With the exception of a certain three-digit secret agent, the spy genre has not been well received in recent years. Feeling out of touch or stuck in previous generations, it needed something to shake it up. This came in 2014 with the release of Kingsman: The Secret Service. Instead of going the dark, gritty espionage route, the film went back to colourful megalomaniac villains and code names, injecting some much needed fun back into the genre.
The popularity of the film meant a sequel was always on the cards. With the return of the stellar cast, led by breakout star Taron Egerton, the sequel had all the potential. Add a few American newbies such as Channing Tatum, Jeff Bridges and Halle Berry, things were looking good. The final seal of approval came with director Matthew Vaughn’s announcement that Colin Firth’s Harry Hart would return, despite his bloody demise in the original.
Audiences will be hoping for the same wit, charm, action and style that made Kingsman such a pleasant romp. Sadly, despite its cast and the same behind the scene talent, Kingsman: The Golden Circle is an overdone, un-engaging mess that fails to recapture what made the first such a runaway success.
Picking up a year after The Kingsman once again saved the world Eggsy, (Egerton) is a fully-fledged agent. When a familiar face attacks him and hacks the Kingsman’s security, the agency finds itself at the mercy of a drug cartel villain, who wants them out of the way. With nowhere else to turn Merlin, (Mark Strong) and Eggsy seek out Statesman, the agency’s American counterpart. But do their new allies have the same agenda and what exactly does villain Poppy, (Julianne Moore) have planned?
Here Director Vaughn and screenwriter Jane Goldman have teamed up once again. The duo previously worked together on Kingsman: The Secret Service as well as Kick-Ass and Stardust. The pair have been cautious of directing sequels to their work, usually handing over writing/directing duties to others when they have been produced, which may be why the film misses the mark.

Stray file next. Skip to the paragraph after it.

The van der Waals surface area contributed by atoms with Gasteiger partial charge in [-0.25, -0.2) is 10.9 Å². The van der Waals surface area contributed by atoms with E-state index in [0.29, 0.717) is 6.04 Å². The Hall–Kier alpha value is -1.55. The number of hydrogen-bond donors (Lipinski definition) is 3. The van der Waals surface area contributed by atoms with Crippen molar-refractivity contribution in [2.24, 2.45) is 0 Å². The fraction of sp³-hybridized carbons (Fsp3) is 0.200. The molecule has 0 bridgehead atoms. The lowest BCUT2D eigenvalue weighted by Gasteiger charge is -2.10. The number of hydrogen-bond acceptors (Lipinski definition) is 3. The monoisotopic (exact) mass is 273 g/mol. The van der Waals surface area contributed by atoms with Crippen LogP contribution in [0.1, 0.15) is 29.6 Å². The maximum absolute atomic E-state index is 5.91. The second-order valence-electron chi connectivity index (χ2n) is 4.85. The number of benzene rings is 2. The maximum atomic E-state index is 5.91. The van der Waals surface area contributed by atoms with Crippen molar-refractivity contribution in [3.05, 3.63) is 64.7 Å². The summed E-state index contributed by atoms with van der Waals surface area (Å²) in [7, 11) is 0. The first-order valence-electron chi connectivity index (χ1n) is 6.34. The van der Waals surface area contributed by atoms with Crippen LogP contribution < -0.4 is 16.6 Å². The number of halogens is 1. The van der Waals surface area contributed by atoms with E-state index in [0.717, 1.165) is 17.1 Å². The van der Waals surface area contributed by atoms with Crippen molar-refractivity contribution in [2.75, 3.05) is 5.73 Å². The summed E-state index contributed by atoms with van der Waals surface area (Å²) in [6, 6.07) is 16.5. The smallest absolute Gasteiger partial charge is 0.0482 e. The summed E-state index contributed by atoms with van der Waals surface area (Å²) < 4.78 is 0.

The opening to this sequel starts well and as you would expect from a spy film. Hero Eggsy is attacked and the two fight inside a speeding London cab. The action is fast-paced with suits and gadgets all present. Soon after the film begins to establish what has happened in the year since Harry’s death and how this has effected the characters. Next, we are introduced to the films crazed villain Poppy and despite Moore’s efforts, the plot begins to spiral into too many sections to remain engaging. The story becomes messy and tries to juggle the half arcs of multiple characters. Running time is a major issue here. The narrative is stretched over a two-and-a-half-hour period and loses steam well before this. The introduction of The Statesman makes the problem even worse and the films insistence to inject action at every possible interval, fails it completely.
There is no doubt that with the original and indeed any Matthew Vaughn film, the action is always a massive draw. His ability to slick together flawless, fast-paced action into an engaging story is one of Vaughn’s signatures but here, the action has been promoted over narrative. The standard set by the Church ‘Free Bird’ scene in Kingsman was what audiences will be craving to see. The mixtures of fast paced and slowed down frame work here has been replaced with accelerate paced action, which never really lets the audience see what is happening. The sequences involving Pedro Pascal’s lasso and whip are the films best but even then, it is a step down. The amount of CGI used, particularly on locations, is also jarring on the look of the film.
Whereas the only major criticism of the first was is crass treatment of certain female characters, (yes, the Princess and her arse scene) the second film has not learned its lesson. Not only is Princess Tilde back but a sequence with Poppy Delevingne at a festival will offend or just annoy a lot of cinema goers.
The first film made relative newcomer Egerton a huge star; able to hold his own opposite renowned actors and feel both emotional and humorous in the role. Despite his continued humour and screen presence, the role offers no development and nothing new for Egerton to present as an actor. The seg-wayed emotional moments feel out of place in the action heavy narrative. What was such a great opening for the talented newcomer loses steam with this stale story.
Although Firth’s return is welcomed by all that loved the film, his opening arc is drawn out in the films long running time. Once he gets back on track he is a joy to watch but also has nothing new to offer the role.
The American cast here are frankly not necessary, despite their collective charm. They are underused and feel picked for the sake of their names, rather than relevance to the plot. Pascal, as lasso swinging Whisky, has the most relevant role but he enters the story too late to save proceedings.
An inferior sequel to the slick original. An overblown plot, running time and CGI use means Kingsman: The Golden Circle pales in comparison. The action and overall charm of the cast will please the masses but with so much talent, how did they get this so wrong?
Kingsman: The Golden Circle is out 20th September!